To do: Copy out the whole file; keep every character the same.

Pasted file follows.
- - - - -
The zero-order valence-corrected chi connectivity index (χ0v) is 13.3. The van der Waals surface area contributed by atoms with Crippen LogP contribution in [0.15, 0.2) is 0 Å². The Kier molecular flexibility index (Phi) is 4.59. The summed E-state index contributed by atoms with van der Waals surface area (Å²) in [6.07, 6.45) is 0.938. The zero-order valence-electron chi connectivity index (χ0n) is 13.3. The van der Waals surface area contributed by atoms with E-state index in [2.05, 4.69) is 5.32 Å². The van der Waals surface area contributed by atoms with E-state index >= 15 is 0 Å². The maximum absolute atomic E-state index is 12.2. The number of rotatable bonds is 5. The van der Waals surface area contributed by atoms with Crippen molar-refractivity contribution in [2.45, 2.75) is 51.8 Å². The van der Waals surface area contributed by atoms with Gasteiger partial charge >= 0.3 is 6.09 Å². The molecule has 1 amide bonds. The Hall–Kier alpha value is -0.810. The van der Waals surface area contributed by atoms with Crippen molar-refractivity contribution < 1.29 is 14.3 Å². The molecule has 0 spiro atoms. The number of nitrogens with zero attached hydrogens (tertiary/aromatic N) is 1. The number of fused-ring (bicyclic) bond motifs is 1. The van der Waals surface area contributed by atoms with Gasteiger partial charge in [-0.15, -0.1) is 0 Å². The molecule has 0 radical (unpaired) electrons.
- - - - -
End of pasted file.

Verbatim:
The zero-order valence-corrected chi connectivity index (χ0v) is 13.3. The van der Waals surface area contributed by atoms with Crippen LogP contribution in [0.15, 0.2) is 0 Å². The Kier molecular flexibility index (Phi) is 4.59. The summed E-state index contributed by atoms with van der Waals surface area (Å²) in [6.07, 6.45) is 0.938. The zero-order valence-electron chi connectivity index (χ0n) is 13.3. The van der Waals surface area contributed by atoms with E-state index in [2.05, 4.69) is 5.32 Å². The van der Waals surface area contributed by atoms with E-state index >= 15 is 0 Å². The maximum absolute atomic E-state index is 12.2. The number of rotatable bonds is 5. The van der Waals surface area contributed by atoms with Crippen molar-refractivity contribution in [2.45, 2.75) is 51.8 Å². The van der Waals surface area contributed by atoms with Gasteiger partial charge >= 0.3 is 6.09 Å². The molecule has 1 amide bonds. The Hall–Kier alpha value is -0.810. The van der Waals surface area contributed by atoms with Crippen molar-refractivity contribution < 1.29 is 14.3 Å². The molecule has 0 spiro atoms. The number of nitrogens with zero attached hydrogens (tertiary/aromatic N) is 1. The number of fused-ring (bicyclic) bond motifs is 1. The van der Waals surface area contributed by atoms with Gasteiger partial charge in [-0.15, -0.1) is 0 Å². The molecule has 0 radical (unpaired) electrons.